the practice of gratitude

credit: drchristinahibbert

credit: drchristinahibbert

“I want to stay in love when fear drives me to hate and judgement. I want to practice gratitude and cultivate joy in the darkness. That doesn’t mean that I can’t be afraid or sad or vulnerable, it simply means that reacting to tragedy by living in fear doesn’t create empathy, it breeds more fear.” Brene Brown, inspired by Martin Luther King

This practice of gratitude is a daily intention, a prayer for living, hopefully even a way of life. There is much to be grateful for and many ways to find it, from a simple meditation to a five-minute entry in a Gratitude Journal before going to sleep at night. When I first tried this practice, it felt, frankly, a bit awkward and even forced. I found myself penning gratitude for the same things over and over.

While this is great – to appreciate what I have in my life – it quickly became apparent that there was so much more I could reflect upon. And with each reflection, the gratitude went deeper and wider, until it spread to an ongoing perception of abundance in even the smallest of events, moments, observations. When filled with gratitude, it is hard to retreat in fear. Somehow, it becomes easier to carry fear without becoming fear-filled. Might this then be the foundation of empathy?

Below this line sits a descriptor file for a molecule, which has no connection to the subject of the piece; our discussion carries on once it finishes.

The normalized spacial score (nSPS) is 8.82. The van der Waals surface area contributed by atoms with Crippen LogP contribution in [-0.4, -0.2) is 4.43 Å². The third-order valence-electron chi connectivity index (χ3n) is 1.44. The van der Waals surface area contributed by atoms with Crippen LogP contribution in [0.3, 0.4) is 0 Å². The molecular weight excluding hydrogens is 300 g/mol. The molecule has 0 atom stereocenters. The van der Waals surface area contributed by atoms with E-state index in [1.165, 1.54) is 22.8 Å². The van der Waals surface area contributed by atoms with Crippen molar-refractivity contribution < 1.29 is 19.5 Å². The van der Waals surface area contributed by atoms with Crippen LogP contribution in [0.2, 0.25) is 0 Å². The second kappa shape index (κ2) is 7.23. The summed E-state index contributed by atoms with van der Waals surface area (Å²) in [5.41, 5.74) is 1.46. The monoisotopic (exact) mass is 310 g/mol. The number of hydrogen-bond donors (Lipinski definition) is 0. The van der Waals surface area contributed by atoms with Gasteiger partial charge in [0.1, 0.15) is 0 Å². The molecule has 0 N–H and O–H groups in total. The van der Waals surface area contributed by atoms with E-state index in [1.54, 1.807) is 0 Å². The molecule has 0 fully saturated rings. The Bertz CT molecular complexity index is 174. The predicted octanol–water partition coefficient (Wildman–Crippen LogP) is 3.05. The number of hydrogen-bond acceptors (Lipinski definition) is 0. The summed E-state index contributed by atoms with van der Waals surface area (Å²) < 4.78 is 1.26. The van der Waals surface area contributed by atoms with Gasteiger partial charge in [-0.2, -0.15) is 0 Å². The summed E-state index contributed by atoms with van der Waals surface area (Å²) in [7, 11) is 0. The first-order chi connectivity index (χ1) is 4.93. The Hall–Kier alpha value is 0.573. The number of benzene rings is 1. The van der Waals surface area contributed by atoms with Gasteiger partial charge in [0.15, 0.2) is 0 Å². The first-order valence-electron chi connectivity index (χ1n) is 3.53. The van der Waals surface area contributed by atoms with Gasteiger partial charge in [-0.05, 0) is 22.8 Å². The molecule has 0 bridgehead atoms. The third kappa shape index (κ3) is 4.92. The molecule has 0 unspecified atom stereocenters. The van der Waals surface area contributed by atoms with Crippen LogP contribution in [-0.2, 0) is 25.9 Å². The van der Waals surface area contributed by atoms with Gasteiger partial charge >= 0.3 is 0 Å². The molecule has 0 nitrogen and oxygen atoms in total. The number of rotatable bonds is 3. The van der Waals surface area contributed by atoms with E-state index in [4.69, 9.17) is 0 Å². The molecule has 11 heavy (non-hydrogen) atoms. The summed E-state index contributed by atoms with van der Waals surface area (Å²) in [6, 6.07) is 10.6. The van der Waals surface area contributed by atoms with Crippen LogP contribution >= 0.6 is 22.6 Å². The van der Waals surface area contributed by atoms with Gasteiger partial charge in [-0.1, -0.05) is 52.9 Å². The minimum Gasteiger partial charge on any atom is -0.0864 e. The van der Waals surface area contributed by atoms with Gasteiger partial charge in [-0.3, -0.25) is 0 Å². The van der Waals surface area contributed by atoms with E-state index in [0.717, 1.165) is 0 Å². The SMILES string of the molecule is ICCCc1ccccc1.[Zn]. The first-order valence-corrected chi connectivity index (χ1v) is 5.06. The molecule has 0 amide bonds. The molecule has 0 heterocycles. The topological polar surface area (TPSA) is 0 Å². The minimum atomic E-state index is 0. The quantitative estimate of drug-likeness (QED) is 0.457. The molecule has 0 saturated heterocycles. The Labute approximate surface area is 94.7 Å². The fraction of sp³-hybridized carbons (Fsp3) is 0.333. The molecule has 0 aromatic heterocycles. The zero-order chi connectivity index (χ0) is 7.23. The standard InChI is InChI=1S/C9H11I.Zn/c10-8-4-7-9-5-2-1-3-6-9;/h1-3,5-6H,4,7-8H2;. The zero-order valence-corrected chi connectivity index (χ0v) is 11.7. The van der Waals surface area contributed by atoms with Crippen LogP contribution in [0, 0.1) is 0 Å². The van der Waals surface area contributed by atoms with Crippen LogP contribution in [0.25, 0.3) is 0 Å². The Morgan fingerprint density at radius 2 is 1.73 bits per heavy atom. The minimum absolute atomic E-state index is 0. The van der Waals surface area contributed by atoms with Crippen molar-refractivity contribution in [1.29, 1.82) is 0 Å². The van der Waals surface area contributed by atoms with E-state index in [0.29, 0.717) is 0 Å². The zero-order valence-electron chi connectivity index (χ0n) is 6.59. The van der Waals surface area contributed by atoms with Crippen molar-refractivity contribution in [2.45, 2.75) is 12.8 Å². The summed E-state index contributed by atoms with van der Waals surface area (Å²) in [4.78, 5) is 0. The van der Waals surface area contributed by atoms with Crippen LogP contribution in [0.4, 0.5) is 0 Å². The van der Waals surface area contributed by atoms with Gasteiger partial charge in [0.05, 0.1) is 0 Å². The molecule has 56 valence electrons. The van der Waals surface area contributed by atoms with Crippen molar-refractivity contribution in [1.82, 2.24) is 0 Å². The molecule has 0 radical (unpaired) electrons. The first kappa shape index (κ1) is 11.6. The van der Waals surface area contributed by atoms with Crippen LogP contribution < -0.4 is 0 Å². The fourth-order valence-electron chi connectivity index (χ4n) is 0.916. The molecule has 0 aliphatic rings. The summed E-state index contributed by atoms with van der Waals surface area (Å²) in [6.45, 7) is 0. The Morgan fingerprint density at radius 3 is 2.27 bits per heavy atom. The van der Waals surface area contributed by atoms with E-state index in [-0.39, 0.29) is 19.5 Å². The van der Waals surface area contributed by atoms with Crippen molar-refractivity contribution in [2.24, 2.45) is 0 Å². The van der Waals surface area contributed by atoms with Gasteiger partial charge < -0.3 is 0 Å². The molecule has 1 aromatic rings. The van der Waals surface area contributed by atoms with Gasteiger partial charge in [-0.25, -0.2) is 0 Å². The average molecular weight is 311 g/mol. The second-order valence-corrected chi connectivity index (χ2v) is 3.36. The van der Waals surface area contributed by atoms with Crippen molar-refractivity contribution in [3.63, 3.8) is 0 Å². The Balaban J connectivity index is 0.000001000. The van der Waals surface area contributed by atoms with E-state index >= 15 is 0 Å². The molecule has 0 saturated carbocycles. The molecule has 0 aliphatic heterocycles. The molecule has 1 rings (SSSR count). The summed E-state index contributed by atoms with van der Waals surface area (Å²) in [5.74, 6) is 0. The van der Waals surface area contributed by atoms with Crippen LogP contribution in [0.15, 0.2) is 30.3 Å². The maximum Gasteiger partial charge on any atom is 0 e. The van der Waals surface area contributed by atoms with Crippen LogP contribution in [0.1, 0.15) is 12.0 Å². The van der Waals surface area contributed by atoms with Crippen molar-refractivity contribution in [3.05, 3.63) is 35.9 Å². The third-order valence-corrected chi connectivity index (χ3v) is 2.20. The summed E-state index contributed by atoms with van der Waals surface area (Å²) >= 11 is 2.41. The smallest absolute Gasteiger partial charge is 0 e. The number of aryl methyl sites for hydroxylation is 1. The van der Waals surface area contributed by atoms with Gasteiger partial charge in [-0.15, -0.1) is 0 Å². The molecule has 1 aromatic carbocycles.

Try it. Perhaps you will find yourself moved from abundance to empathy, letting fear take a back seat to your day. And then, please share your gratitude moment(s) here.

2 thoughts on “the practice of gratitude

  1. Hi Sarah! I am grateful for this post–it’s always good to have these kinds of reminders, my intention is to live a life of gratitude, and usually I’m successful–but sometimes we get caught up in the busy-ness of the moment. I’m also grateful that you reached out to me months ago with that award, so that I have come to know you and your blog 🙂

    • Thanks for your comment, Sara. Isn’t it odd that we need to stop and remember to be grateful. Must be the other side of abundance. Glad we can both appreciate and reflect, with gratitude . . . Good to hear from you.

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